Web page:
Big data and R

Jan 25 2013

Yesterday, I went to a Montreal meetup about R. The event was attended by quite a few people and the good people of Bolidea offered us beer and pizza. The talk was by the Wajam team and discussed how they make use of R for business analytics and system monitoring.

Instead of simply checking basic data like clicks, number of search and API calls, they combine all this data into a “health indicator” value which is much more accurate at predicting when intervention is required. Basically, dashboards are good but dashboards that can run machine learning algorithms are better.

Their workflow centers around MySQL as the main data store. Web servers et al. send logging information to Scribe for aggregation and all the data is then written to MySQL. The main stats/ML stuff they use for business intelligence is written in R. R pulls the data from MySQL and then produces report graphs and alerts. All this is automated through cronjobs. They said they are not going for “realtime” but they have some jobs running every minute, which is near-realtime.

It was all very cool stuff to hear about, but I was hoping to see some R code during the presentation or a demo.
Nevertheless, after the talk an interesting discussion followed up which got more technical.

Some of things mentioned were:

  • Pig: an SQL-like query language which converts your queries into map reduce jobs to run on HDFS (the Hadoop Distributed File System). Apparently it is very good. Listening to the guys talk about it made it sound like handling 50TB of data is just as easy as handling 1GB on your computer…
  • There was a discussion about running R in parallel but I am not sure about which packages they were talking about. The other day I saw a new project on HN also… so interesting things are happening on that front. Using such tools one could run “exploratory analyses” on the whole dataset instead of a subset which fits on your machine.
  • There is no central package management repository. The makers of R want to preserve the spirit of “scientific publication” spirit and don’t want to become software developers. In this spirit, when creating an R package you have to include a documentation tex file: think I am publishing a paper with some code attached.
    The process for approval to CRAN takes time so some people post their stuff on github.
  • Speaking of documentation, they talked about some literate-programming-like tools: sweave,roxygen and knitr.
    This is kind of cool — especially with the markdown support.
    I imagine this could be very useful for writing stats tutorials.
    Hey what about a minireference for stats?
  • Using Shiny it should be possible to make a nice web-app that teaches the basic concepts of Stats in a very short time. Of course you could make it available in print also, but an interactive version would be much better I think. Sales from the book, web tutorial (say 30% of the material) for free.
  • Speaking of books. One of the members of the audience said that there is an opportunity for writing a book on R.

    The old me would be like “hey I can learn about R and then write a minireference for R” book, but I know better now. Focus on math and phys! Don’t spread your energy too much. How could you teach people if you just learned the subject? Textbooks should be written by people who are at least two levels more advanced than the intended audience. You should know X, know what X is used for and also know what the stuff X is used for is used for. The reason is that people who can see two hops ahead in the graph of knowledge will have better answers to offer for the “why do I need to know this?” question.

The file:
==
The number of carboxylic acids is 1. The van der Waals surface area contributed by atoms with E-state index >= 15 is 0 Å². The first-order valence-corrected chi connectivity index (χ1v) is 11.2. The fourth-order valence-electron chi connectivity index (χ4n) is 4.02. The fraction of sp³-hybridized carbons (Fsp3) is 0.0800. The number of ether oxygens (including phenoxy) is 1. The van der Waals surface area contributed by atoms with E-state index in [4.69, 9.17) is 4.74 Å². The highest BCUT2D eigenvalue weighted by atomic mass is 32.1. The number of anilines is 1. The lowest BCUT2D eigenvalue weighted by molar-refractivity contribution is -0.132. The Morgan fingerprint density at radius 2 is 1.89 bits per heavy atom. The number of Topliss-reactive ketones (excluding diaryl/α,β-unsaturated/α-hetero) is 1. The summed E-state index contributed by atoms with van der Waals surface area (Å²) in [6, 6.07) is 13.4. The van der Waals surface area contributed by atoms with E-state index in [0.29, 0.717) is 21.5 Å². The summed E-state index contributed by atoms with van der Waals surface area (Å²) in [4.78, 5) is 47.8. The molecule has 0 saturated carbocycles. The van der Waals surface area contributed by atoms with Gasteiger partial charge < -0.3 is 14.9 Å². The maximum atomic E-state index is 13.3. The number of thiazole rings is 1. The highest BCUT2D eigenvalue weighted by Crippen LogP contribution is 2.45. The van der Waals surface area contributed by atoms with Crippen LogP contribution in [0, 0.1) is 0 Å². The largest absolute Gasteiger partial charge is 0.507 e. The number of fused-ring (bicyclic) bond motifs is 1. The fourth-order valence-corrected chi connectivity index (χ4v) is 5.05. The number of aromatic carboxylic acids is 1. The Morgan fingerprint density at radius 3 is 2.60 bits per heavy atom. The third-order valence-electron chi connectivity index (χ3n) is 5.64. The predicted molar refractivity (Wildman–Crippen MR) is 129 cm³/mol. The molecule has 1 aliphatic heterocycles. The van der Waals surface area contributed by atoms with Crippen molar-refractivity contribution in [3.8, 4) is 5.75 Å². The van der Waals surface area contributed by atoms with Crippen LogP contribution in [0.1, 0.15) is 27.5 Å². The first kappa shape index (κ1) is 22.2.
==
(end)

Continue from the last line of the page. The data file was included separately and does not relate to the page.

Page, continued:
• Finally something related to the big data thread of the discussion here that I heard about this morning on hacker news. Drake is a way to automate handling large datasets using the “makefile” interface. There were links and discussion of other projects on HN. You need to install Clojure to run drake.

Ok! Link offload complete. Now I can finally step away from the computer and stretch a bit. You, my dear reader, should do the same. Go grab a glass of water or something and work some stretches in along the way.

Wow it is 2PM already! HN I want my morning back!!!

6 responses so far

  1. > Textbooks should be written by people who are at least two levels more advanced than the intended audience. You should know X, know what X is used for and also know what the stuff X is used for is used for. The reason is that people who can see two hops ahead in the graph of knowledge will have better answers to offer for the “why do I need to know this?” question.

    They may be able to answer asked questions better, but they can’t ask the questions themselves – this is the curse of expertise: you forget what confusions you had as a newbie, what mistakes you made, what assumptions and false beliefs you brought with you.

    Of course, in practice this is not always such a curse. Since textbooks are often written by active teachers who had gone through hundreds or thousands of students, that experience ameliorates to some extent this ‘inferential distance’ ( http://lesswrong.com/lw/kg/expecting_short_inferential_distances/ ), but you say nothing about that…

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  3. HDFS = Hadoop Distributed File System

  4. Thx. Corrected.

  5. Hi Gwern, I know what you mean. The last thing we want in a teacher is some super specialized prof. who assumes the students already know the material which he is supposed to be teaching.

    Perhaps a better statement would be “… written by people who are //exactly// two levels more advanced…” so that we get the “lookahead” benefits in the graph of knowledge of an expert in the field as well as proximity with the student’s way of thinking.

    In terms of actual skills for “transferring the knowledge”, nothing beats an experienced teacher.

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